Just weeks before attending Super Bowl 50 with her pop superstar daughter Beyonce, Tina Knowles-Lawson was in church giving total praise while listening to one of her "favorite" gospel songs.
During the worship portion of a church service held at St. John's Houston, Knowles took a few seconds to shoot an Instagram clip of the worship band singing and playing to Richard Smallwood's 1996 song, "Total Praise."
"One of my favorite church songs : 'lift Your Hands in Total Praise,'" Knowles posted along with a clip of the entire church with hands lifted in worship.
"Total Praise" has become a staple song in gospel music, being covered by many churches and choirs throughout the years. In 2001 when Destiny's Child was looking to do a gospel medley for their album "Survivor," the Washington Post reported that Michelle Williams suggested "Total Praise" to fellow group members Beyoncé and Kelly Rowland. Although they did not cover the complete song, the girls used Smallwood's "Amen" chorus as the final part of their gospel medley.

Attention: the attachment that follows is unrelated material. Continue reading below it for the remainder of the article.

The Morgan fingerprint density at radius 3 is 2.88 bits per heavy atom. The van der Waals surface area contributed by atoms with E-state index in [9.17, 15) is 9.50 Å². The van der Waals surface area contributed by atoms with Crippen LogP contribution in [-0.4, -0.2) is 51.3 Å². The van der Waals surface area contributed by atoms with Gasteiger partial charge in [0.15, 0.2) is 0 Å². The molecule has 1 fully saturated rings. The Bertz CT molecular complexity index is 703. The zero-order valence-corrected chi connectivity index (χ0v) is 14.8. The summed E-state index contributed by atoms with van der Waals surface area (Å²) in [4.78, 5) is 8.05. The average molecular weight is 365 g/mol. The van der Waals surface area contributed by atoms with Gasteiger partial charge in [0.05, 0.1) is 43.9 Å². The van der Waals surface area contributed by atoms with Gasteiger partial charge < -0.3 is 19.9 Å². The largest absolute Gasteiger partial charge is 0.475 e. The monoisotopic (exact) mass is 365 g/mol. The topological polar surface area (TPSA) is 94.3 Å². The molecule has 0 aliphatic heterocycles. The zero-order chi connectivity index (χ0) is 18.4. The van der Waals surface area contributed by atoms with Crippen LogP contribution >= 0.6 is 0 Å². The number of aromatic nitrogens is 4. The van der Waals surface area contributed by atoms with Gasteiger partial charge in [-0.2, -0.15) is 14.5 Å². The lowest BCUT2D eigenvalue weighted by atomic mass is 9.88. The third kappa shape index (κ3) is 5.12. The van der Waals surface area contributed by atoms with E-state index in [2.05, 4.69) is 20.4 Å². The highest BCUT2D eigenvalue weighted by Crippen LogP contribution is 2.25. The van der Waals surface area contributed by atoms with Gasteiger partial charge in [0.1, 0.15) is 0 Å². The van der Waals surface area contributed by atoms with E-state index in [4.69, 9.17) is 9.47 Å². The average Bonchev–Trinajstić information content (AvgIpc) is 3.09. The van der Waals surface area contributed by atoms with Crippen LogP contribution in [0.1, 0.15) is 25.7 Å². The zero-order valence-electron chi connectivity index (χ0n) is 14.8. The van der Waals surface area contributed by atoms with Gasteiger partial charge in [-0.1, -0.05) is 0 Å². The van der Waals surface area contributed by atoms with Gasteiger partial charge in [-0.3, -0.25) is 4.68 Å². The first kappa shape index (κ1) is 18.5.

"Total Praise" is based on Psalm 121, in which King David wrote about relying on God during his most difficult times. "I lift up my eyes to the hills, From where does my help come? My help comes from the Lord, who made heaven and earth," the psalm reads.
Beyonce has never shied away from mentioning God throughout the years. Early on with Destiny's Child, she was known to occasionally sing a few gospel numbers and her faith can be accredited to her mother.
Knowles-Lawson, now remarried to actor Richard Lawson, in a keynoteaddress at the Texas Women's Empowerment Foundation's eighth annual Women & Money luncheon, shared her testimony and talked about growing up in the Christian faith as a Catholic.
She accredits all of her success as a fashion designer with House of Deréon to the tough skin she gained while attending Catholic school.
"The nuns picked on us a lot, my family. I didn't understand at the time but my mom did the altar cloths. She did the altar boys' uniforms. She worked for the nuns. My dad chauffeured the nuns around. My brothers cleaned the school yard," she said. "And I often wondered why we were indentured servants to the church. And the nuns were very hard on me. They would always say, 'You really don't belong here. If you only knew, you'd be very grateful to be here. You've got a rebellious spirit. We need to take down that spirit and control it.'"